Armed Forces: Pastoral Care

Ministry of Defence written question – answered on 23rd June 2022.

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Photo of Tommy Sheppard Tommy Sheppard Shadow SNP Spokesperson (Constitutional Affairs)

To ask the Secretary of State for Defence, what assessment he has made of the implications for his policies of Humanists UK’s submission to the call for evidence on the Integrated Review of Security, Defence, Development and Foreign Policy, dated September 2020, on the provision of non-religious pastoral support to armed forces personnel.

Photo of Tommy Sheppard Tommy Sheppard Shadow SNP Spokesperson (Constitutional Affairs)

To ask the Secretary of State for Defence, how many personnel are employed in (a) the armed forces and (b) his Department to provide belief specific pastoral support and chaplaincy care to members of (i) non-religious, (ii) Baha’i, (iii) Buddhism, (iv) Hinduism, (v) Islam, (vi) Jainism, (vii) Judaism, (viii) Rastafarianism, (ix) Sikhism, (x) Zoroastrianism, (xi) Anglicanism, (xii) Roman Catholicism, (xiii) Methodism and (xiv) other Christian religion and belief groups.

Photo of Tommy Sheppard Tommy Sheppard Shadow SNP Spokesperson (Constitutional Affairs)

To ask the Secretary of State for Defence, whether he has plans to recruit non-religious chaplains to provide belief-based support for regular and reserve personnel who identify as having no religion.

Photo of Leo Docherty Leo Docherty Parliamentary Under-Secretary of State (jointly with the Ministry of Defence)

The Ministry of Defence has a diverse population, including personnel with a range of beliefs and faith, and those who have no religion. All military Chaplains have long provided pastoral care to those of all faiths and none. In addition, all Service personnel can access pastoral care from a variety of sources, including from within their Chain of Command, through the Services' professional social workers, medical staff, welfare staff and via the various staff networks, including the Humanist and Non Religious in Defence (HAND) Network.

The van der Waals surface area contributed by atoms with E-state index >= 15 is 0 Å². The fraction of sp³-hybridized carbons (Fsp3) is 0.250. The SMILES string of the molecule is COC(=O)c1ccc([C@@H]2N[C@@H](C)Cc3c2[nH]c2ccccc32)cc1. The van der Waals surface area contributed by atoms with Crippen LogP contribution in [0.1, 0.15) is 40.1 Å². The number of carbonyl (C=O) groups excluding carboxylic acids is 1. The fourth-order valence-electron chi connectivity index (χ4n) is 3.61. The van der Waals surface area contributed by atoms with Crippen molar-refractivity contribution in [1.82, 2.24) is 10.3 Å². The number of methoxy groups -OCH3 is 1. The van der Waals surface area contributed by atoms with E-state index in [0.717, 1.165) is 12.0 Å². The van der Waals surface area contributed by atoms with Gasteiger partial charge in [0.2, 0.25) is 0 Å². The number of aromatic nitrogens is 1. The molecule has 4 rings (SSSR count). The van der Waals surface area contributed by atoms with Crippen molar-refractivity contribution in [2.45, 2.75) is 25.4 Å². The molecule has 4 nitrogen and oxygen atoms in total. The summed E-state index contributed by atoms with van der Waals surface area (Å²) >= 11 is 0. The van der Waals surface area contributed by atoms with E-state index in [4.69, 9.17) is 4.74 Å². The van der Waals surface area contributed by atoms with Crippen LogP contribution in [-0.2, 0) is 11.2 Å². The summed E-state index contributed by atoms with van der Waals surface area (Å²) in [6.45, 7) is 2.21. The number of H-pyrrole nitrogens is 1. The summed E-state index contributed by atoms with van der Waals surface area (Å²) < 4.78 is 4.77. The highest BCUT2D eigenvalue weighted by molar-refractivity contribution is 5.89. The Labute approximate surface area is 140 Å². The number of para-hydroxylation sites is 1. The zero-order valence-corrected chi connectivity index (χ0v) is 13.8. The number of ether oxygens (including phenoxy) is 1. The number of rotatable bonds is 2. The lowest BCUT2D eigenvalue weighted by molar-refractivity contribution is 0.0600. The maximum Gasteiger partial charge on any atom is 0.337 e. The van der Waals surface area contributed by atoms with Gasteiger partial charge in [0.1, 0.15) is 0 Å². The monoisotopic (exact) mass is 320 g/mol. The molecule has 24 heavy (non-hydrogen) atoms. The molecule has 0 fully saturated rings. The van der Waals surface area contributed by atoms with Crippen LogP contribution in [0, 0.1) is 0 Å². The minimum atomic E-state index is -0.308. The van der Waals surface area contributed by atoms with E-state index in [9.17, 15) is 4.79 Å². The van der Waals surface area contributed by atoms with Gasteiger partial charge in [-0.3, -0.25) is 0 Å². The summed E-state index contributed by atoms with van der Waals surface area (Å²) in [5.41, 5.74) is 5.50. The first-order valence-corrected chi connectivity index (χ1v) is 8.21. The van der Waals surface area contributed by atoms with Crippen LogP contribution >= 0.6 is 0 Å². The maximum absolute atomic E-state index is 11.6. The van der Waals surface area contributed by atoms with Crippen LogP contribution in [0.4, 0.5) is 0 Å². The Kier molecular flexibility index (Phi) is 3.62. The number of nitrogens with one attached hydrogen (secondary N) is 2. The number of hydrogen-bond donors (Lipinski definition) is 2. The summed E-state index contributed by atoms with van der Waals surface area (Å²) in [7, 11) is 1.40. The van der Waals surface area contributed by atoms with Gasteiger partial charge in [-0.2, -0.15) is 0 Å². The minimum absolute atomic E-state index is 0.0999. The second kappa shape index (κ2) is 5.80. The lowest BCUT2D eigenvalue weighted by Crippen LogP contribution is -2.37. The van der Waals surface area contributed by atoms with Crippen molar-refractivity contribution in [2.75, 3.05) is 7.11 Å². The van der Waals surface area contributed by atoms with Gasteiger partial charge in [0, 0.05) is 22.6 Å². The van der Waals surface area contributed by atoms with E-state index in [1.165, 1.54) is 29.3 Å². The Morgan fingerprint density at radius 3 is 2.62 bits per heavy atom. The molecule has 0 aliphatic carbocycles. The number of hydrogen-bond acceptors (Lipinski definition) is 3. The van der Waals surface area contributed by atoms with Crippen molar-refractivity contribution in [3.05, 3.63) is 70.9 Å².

The Department is working to create and sustain an environment where everyone feels respected and able to achieve their full potential. We have carefully considered the position expressed by Humanists UK on the provision of non-religious pastoral support for our Armed Forces and have recently concluded a review of this matter. We are currently considering the recommendations of that review and how best we can support all our people.

It will take time to collate a detailed breakdown of personnel employed to provide belief-specific pastoral support and chaplaincy care, and I will write in due course.

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